Hazera Seeds' new crucifiers seed breeding station in The Netherlands
Nov. 10, 2017
On March 6, 2018, Hazera Seeds’ new seed breeding station will open on the Machinestraat in Warmenhuizen. A long period of preparation has preceded it. Over the coming months, the final touches will be added to the newly constructed site, which consists mainly of greenhouses, research buildings and offices. In total, the new station covers an area of ten hectares; making it larger than the current location in Tuitjenhorn.
‘Everything is new, with the most advanced technological features, including climate control in our greenhouses.’ Moreover, we have research facilities with state-of-the-art equipment. A major step forward therefore, for the employees too,’ according to Van Wijk. In this new premises in Warmenhuizen, the company will focus specifically on cabbage and radish seeds. ‘This station prepares us for the future,’ says breeding director Dr. Rik van Wijk.
Think global, act local
That’s Hazera’s philosophy. We operate globally, but have a strong connection to the local regions. This guarantees we are familiar with local practices when it comes to the cultivation of vegetables. We are in direct contact with the farmers and as a result, we know what’s important to them. We have about 35 hectares of test plots in a radius of about 20 kilometers.
On our test plots, we research the characteristics of, for instance, cauliflower. It’s very important for the breeder to have a practiced eye. What makes a cabbage attractive to consumers? First and foremost, it’s the taste. But the product also has to look good. In addition, there are other matters that are important to the farmers. Can the cabbages be cultivated well and reliably? What about harvesting, transport and how does it keep? We analyse all those things. We select the best characteristics. And we’re getting better and better at it. We don’t just look at the outside of the plant. Nowadays, we also look inside it. That may sound complicated, and it is, but knowledge in this area is increasing quickly. We are increasingly able to better understand which external characteristics are related to the plant’s DNA. The better and quicker you have insight into that, the better and quicker you’ll be able to develop new varieties.’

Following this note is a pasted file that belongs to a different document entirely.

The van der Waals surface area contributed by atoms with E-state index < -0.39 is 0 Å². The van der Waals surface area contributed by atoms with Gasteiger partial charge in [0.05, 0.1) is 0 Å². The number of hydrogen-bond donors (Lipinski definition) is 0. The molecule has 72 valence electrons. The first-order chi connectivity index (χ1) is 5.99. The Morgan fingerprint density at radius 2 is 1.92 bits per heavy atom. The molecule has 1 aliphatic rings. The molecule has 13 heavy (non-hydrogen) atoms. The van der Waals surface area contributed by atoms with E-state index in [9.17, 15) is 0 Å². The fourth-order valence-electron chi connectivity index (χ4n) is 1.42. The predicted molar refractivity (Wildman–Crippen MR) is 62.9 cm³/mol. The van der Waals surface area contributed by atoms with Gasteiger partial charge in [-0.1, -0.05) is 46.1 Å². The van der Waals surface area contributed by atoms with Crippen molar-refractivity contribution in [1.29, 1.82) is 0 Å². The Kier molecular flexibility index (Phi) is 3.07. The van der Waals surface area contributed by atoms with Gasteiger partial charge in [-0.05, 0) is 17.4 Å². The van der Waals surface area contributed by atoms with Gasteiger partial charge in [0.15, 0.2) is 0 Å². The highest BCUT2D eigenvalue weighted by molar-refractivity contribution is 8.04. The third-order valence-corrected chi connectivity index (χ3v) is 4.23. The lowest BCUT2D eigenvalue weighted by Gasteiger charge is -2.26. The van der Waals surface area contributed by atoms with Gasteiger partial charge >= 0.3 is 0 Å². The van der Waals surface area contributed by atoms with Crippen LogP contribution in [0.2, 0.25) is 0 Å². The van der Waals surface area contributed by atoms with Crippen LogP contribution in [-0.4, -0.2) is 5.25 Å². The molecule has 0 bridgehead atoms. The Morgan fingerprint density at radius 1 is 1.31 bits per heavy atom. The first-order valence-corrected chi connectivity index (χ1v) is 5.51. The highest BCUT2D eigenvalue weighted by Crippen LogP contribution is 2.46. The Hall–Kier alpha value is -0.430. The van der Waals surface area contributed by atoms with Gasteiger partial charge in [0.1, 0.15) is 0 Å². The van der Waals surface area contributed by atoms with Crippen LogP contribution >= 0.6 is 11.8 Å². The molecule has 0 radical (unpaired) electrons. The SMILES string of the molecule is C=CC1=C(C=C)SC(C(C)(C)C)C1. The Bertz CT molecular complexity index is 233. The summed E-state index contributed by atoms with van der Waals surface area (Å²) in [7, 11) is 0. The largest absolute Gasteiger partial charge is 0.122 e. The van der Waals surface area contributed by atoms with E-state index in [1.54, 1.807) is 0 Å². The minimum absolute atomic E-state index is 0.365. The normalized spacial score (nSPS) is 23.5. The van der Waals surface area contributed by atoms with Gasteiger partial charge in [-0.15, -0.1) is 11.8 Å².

That is not all, though. Modern seed breeding requires a lot more. Seed breeder Van Wijk: ‘Local climate plays an important role in our research. We want seed that grows cabbages that are resistant to disease, drought, dampness and heat. By looking deeper and deeper into the plant, we get helpful information. Without modification. Everything is done based on selection.’
Van Wijk will be proud when this research will lead to farmers being able to make a decent living with Hazera seeds. ‘We do our part for quality, the grower adds his. And because we think locally, we can respond well to local issues. For instance, Central Europe requires different characteristics for a product than other regions. We take all that into account as we supply seeds all over the world.
The art of seed breeding requires a lot of patience, knowledge and skill. ‘Cabbage seeds require about fifty days to ripen. Then we need to harvest it, dry it and quickly deliver it for further testing. It’s all done by people. That won’t change anytime soon. However, computers have become increasingly important for gathering data. But even more important, is the analysis of that data. Hazera is at the top of this field and collaborates with other companies as well.
Although modern technology is essential for efficient operations and a high-quality product, some things do not change. Van Wijk: ‘Yes, that’s true. We don’t just work together with farmers and other companies, we work with nature itself as well. For instance, insects are very important for pollination and therefore seed production. We use bees and bumblebees, but flies too. That’s what makes this job so interesting.
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